This issue involves a simple question and the question is this: Will we make it possible to get certain unsafe cribs off of retail shelves and out of consumers hands? Will we make it possible to do that in short order?
Without the proposed Section 30(d) rule in place -- switching jurisdiction over crib hardware hazards to the Consumer Product Safety Act -- the problem may be addressed prospectively, that is, for the future. For future production, these cribs may be trade safer. But without this 30(d) Rule, there will be no impact, certainly not in the short-term, on what's on retail shelves and what's in consumers' homes. The 30(d) transfer gives this agency the opportunity not only to eliminate hazards from future production of cribs, but to remove from the market, to recall from homes, those cribs already out there that demonstrate certain egregious defects -- defects that rise to the level of being substantial product hazards.
That's really what this issue is about. In just the three years from January 1980 thru March 1983, our staff knows of 67 incidents involving crib hardware problems, which include 27 infant deaths. One can argue that we might conceivably get these products off the market three or four years hence without this transfer of jurisdiction. But I'm not prepared to invite still more tragedy, more death and grievous injury to infants, over the next several years. That's about what it would take under the Federal Hazardous Substances Act, with all the litigation one should expect from an industry that's been dragging its feet for far too long. The industry has shown no inclination, to date, to get these unsafe cribs off the market and out of consumers homes. It's demonstrated no real concern about the need for a possible recall of defective units already sold. So far, just the mere proposing of this transfer .rule has had a salutary effect on at least one manufacturer who, previously, refused even to sit down with our staff and discuss the problem; now, it looks like a recall is in the offing, with appropriate notice to families which may still have these cribs.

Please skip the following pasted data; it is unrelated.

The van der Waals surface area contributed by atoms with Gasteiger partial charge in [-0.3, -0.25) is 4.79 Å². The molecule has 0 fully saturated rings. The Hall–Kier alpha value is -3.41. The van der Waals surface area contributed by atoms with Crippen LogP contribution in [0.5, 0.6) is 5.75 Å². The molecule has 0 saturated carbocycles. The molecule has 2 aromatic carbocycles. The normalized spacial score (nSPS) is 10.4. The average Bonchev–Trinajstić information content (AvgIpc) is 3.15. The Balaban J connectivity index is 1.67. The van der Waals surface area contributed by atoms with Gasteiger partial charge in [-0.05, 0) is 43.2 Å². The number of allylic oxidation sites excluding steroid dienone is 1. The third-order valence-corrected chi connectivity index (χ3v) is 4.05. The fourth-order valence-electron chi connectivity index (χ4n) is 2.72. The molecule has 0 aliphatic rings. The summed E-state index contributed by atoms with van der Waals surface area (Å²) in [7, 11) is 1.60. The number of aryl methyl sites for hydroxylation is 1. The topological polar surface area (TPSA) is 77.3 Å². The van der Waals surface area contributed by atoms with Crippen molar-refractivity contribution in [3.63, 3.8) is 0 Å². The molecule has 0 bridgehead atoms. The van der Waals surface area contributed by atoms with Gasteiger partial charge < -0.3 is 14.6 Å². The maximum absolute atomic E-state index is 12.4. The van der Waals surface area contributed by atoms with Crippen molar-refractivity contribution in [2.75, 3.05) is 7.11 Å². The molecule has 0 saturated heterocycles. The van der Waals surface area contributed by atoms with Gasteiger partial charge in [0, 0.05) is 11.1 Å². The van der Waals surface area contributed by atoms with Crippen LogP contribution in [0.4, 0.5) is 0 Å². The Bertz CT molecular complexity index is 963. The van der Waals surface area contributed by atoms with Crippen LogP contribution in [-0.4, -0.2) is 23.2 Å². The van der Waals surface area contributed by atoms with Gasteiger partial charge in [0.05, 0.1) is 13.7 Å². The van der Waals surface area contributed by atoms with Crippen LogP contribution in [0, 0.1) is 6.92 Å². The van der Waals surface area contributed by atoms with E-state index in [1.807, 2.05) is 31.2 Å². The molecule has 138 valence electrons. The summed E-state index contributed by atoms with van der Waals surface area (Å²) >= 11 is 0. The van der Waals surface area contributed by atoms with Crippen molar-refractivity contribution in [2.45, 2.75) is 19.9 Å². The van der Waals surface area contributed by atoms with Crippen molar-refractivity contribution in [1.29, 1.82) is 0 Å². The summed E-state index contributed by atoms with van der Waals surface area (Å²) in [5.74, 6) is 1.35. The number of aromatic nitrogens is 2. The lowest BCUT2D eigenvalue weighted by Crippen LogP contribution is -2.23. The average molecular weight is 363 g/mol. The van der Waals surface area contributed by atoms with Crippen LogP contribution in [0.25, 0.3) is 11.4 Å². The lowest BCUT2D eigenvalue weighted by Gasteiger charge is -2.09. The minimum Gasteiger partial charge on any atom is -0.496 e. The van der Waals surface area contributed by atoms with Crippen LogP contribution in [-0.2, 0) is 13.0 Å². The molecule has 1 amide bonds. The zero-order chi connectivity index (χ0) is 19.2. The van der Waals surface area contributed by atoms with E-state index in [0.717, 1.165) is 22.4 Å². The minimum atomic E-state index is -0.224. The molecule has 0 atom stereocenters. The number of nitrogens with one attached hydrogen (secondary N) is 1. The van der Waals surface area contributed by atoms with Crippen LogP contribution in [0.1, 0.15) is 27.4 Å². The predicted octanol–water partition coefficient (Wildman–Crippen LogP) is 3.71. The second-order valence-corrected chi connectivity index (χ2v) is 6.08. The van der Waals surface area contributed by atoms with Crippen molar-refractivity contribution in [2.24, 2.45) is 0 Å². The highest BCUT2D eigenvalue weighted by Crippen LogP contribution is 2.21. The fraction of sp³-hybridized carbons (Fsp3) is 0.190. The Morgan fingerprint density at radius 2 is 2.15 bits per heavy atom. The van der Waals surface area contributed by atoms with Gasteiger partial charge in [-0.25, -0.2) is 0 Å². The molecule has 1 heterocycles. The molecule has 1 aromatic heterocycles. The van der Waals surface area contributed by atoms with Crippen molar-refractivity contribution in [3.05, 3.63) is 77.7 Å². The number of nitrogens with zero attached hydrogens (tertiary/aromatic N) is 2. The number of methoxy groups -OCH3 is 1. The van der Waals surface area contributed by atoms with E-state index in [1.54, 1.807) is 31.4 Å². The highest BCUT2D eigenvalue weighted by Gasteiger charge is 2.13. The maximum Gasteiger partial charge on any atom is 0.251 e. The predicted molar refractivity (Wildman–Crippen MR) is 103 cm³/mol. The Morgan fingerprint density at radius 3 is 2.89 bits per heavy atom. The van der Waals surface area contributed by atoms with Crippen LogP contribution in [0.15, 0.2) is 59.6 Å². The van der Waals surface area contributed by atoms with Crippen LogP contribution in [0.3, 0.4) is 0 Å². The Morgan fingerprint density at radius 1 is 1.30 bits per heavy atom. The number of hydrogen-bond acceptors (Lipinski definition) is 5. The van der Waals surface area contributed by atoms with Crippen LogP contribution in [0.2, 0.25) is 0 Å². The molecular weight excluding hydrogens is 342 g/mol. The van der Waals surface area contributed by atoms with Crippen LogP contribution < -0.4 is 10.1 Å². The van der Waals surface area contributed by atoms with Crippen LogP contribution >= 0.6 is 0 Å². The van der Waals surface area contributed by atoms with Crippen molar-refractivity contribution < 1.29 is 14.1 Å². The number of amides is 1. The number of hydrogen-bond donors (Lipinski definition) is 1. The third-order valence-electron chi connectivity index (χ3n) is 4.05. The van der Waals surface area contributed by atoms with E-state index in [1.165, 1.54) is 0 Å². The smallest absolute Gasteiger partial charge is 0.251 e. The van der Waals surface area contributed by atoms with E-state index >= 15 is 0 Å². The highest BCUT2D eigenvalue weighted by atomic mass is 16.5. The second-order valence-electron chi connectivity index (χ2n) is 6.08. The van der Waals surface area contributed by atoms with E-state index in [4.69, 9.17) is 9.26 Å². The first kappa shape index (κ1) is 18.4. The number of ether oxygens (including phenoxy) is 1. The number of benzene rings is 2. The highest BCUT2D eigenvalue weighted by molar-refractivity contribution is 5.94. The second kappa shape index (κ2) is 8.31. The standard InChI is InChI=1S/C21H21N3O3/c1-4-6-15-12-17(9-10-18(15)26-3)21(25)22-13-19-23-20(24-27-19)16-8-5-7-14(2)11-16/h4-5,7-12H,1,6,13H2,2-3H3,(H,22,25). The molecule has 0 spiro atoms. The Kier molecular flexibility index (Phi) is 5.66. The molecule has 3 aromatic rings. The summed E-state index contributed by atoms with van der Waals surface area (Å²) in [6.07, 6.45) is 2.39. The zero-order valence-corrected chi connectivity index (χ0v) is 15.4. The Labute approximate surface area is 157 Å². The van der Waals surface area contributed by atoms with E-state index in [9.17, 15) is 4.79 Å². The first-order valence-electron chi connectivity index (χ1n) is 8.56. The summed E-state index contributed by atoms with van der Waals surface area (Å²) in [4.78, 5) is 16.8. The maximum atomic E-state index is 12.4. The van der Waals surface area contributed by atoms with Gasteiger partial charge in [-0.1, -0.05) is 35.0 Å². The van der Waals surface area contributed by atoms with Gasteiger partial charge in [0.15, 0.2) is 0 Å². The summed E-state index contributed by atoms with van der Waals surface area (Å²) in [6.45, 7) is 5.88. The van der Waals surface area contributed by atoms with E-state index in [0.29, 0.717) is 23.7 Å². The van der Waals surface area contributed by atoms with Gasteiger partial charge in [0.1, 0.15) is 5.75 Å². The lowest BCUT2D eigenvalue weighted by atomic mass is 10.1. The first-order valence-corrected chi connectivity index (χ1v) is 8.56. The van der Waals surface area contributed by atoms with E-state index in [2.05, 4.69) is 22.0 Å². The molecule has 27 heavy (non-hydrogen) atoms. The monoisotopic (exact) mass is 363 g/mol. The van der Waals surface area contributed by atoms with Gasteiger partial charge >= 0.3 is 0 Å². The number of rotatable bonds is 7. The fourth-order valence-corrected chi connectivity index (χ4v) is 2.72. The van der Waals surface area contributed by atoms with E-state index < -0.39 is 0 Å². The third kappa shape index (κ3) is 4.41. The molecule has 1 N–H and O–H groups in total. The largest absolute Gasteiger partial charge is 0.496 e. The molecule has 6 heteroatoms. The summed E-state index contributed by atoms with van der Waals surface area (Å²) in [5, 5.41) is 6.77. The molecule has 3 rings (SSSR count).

To paraphrase the words of a memorable folk song of the '60s -- 'How many deaths does it take, before too many children have died'...from unsafe cribs. These are cribs that have serious defects associated with their hardware that we, as a federal regulatory agency, simply won't be able to get at, and recall promptly, unless this rule is passed.
March 28, 1984